Stanford head coach Tara VanDerveer wants to see more for the women's game. (AP Photo/Elaine Thompson)

VanDerveer wants it to be a deeper sport

It’s been 24 years since VanDerveer took a sabbatical from Stanford to lead Team USA. The following year, the WNBA launched off the national team’s success and women’s players became household names as the sport grew in prominence at every level.

Some did that better than others.

“I think when you look at some of the very top teams [in college] and you look at the scores of the games, we want to be a deeper sport,” VanDerveer told Yahoo Sports. “We want all teams to be somewhat competitive. We have a ways to go in terms of parity — not maybe [in the] top 20, top 30 or so, but developing all the way through Division I, all [349] teams. You’re always going to have some teams that are better than others. But really we want to have a deep, competitive field throughout.”

She wants to see female athletes given equitable access to nutrition, training and the weight room at all levels of play. And though she recognizes it’s unpopular, another answer might be to drop the number of scholarship spots for each team from 15 to 14 to spread out top talent to more teams.

“Just so that one extra person goes somewhere else,” she said.

Stanford’s freshman class is ranked No. 2 by ESPN and consists of Haley Jones (ranked No. 1 overall), 6-foot-5 post player Ashten Prechtel (15), dunk sensation Francesca Belibi (19) and point guard Hannah Jump (50). South Carolina is ranked first with five players, four of whom are ranked in the top 11.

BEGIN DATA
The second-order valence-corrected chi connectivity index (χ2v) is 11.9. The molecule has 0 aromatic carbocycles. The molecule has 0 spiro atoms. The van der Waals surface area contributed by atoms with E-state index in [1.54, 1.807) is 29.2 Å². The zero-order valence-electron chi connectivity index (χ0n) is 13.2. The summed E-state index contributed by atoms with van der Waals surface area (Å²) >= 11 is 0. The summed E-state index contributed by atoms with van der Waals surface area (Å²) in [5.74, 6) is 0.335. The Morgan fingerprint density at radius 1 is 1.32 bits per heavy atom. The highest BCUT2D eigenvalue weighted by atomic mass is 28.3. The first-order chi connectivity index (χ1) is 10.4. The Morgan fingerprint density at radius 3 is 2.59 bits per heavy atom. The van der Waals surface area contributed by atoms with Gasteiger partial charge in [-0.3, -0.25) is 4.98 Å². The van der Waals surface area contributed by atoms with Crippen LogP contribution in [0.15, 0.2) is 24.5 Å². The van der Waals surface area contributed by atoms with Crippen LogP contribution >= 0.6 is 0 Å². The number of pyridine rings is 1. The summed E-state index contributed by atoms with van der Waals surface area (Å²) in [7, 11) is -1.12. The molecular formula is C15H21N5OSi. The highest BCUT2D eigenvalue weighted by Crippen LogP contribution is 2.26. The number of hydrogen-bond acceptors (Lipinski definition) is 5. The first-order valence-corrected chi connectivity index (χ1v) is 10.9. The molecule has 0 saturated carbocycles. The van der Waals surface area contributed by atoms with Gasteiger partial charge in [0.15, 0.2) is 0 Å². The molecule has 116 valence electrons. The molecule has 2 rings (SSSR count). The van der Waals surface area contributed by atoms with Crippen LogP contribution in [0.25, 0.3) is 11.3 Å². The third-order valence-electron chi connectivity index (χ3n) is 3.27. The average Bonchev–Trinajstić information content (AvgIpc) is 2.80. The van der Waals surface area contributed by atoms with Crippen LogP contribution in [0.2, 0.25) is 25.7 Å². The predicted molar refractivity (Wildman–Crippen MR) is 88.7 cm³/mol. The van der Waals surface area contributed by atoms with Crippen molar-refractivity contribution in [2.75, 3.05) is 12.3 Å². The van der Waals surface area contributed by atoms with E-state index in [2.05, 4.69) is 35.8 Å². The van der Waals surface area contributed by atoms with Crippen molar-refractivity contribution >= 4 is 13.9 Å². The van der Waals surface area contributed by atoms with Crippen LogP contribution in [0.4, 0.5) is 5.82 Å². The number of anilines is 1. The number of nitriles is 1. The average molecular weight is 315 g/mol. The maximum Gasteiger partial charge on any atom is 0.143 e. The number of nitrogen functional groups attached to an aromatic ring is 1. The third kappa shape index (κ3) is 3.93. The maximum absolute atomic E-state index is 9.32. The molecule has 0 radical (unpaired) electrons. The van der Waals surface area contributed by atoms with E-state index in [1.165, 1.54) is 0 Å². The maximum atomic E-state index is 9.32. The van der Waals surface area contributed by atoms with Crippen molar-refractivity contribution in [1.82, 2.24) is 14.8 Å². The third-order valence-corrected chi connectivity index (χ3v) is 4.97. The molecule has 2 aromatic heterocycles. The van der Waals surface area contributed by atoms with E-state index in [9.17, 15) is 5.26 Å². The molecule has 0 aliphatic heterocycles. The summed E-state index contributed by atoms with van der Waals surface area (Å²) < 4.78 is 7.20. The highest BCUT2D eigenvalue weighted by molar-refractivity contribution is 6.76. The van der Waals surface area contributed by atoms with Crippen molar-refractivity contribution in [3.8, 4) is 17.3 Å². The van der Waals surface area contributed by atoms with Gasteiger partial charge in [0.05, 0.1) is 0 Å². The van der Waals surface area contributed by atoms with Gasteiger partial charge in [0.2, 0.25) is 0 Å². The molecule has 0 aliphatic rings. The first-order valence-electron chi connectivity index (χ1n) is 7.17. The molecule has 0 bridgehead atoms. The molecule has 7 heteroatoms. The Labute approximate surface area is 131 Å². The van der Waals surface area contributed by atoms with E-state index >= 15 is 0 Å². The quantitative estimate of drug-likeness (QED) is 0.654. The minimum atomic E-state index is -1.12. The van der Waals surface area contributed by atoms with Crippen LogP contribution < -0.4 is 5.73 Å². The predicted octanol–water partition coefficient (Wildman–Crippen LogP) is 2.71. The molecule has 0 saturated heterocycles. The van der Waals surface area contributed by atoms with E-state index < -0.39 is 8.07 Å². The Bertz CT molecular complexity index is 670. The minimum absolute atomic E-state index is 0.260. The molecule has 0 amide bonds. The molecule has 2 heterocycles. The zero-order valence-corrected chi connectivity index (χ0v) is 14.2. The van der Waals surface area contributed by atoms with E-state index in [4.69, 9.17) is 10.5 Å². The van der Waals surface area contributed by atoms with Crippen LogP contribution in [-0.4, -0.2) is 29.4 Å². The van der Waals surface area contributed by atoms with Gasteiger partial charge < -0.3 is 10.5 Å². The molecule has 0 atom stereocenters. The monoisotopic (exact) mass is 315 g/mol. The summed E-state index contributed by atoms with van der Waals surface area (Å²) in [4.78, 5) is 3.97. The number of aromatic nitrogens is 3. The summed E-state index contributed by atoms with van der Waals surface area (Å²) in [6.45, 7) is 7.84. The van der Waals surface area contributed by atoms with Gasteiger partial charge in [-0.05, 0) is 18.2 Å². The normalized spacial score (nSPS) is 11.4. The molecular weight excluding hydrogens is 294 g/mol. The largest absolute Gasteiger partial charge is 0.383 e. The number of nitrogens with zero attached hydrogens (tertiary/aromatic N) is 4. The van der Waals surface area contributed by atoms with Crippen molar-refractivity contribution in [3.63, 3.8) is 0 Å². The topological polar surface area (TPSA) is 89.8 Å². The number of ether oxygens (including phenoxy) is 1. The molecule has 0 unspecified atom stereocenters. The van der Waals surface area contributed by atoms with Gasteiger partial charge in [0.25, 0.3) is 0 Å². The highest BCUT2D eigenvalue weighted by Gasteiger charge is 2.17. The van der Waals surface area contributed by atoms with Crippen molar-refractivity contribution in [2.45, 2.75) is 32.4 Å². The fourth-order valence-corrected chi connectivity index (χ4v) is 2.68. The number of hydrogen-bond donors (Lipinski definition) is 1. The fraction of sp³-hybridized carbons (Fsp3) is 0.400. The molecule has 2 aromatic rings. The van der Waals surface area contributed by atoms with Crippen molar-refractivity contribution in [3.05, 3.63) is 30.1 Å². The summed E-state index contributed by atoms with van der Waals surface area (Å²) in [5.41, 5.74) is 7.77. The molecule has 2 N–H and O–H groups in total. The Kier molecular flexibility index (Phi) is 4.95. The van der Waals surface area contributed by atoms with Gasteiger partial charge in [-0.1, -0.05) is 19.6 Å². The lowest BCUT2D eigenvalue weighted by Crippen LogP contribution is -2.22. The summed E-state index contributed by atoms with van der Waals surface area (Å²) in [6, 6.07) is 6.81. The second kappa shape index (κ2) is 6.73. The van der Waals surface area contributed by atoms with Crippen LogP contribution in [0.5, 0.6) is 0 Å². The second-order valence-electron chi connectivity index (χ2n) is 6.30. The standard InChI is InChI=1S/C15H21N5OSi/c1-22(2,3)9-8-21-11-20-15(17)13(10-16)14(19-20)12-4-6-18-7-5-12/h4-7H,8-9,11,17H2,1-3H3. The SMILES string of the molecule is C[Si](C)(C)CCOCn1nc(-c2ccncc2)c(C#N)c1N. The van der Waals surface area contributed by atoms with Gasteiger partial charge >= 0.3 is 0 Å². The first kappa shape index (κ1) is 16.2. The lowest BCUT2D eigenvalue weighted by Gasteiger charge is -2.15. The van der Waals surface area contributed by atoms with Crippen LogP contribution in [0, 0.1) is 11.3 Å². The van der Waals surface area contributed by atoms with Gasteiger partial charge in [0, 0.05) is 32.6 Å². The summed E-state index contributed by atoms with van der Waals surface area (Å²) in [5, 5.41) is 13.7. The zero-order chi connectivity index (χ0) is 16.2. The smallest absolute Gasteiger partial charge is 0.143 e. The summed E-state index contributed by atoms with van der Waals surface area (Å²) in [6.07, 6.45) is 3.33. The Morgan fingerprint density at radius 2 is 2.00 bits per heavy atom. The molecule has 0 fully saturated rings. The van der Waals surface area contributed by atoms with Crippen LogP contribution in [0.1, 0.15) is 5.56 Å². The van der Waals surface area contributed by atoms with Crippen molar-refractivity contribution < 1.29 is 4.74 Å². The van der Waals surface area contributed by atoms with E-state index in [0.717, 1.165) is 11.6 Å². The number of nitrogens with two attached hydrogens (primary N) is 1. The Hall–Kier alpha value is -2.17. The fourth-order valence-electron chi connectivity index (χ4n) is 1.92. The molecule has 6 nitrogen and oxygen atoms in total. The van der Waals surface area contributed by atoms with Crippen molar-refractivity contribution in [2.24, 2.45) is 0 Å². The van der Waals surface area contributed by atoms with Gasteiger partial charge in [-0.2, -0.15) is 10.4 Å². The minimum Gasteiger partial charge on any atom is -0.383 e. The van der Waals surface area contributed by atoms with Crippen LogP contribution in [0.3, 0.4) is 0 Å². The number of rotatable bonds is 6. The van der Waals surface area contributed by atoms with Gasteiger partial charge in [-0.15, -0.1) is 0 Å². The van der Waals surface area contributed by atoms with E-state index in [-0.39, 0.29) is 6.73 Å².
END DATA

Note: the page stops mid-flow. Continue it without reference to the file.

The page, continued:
They join already strong rosters with juniors and seniors who were also toward the top of their recruiting classes. Stanford star junior Kiana Williams was the ninth-ranked recruit in 2017 and the class ranked fifth. Decreasing the number of scholarships would force the players at the higher end of the top 100 to choose programs beyond the top 20 every cycle.

Stanford’s defensive commitment will determine season

Health is No. 1. That’s a given for any team. Outside of that, it will be the defensive presence, especially by the freshmen, that VanDerveer said will determine a deep tournament run.

“Because we’re counting on so many young players, in terms of on the court, I think it’ll be the development of our defense,” VanDerveer said. “Just how committed at the defensive end will our young players be. Can they really dig down and really guard people and be able to make the plays when we need them to make the play?”

VanDerveer said she was impressed by the freshmen against the U.S. and found humor in their jump from high school to an exhibition against the best in the world.

“I kind of found myself just going, wow,” she said. “They were thrown into the deep end of the pool very quickly.”

The class will be guided by Williams and senior guard DiJonai Carrington, as well as sophomore Lexie Hull, who currently leads the squad in scoring.

Stanford is after its first title since 1992 and its first final appearance since 2010. The Cardinal are consistently in the hunt with finishes no worse than the Sweet Sixteen every year this decade. With the exception of a 2017 Final Four loss to eventual champion South Carolina, though, Stanford hasn’t had deep-tournament success since making the Final Four every year from 2008-12.

If the Cardinal can accrue 32 wins this year, they’ll add more to the legendary coach’s résumé. VanDerveer entered the season that many wins shy of passing Pat Summitt as the winningest coach in women’s college basketball history.

Two down.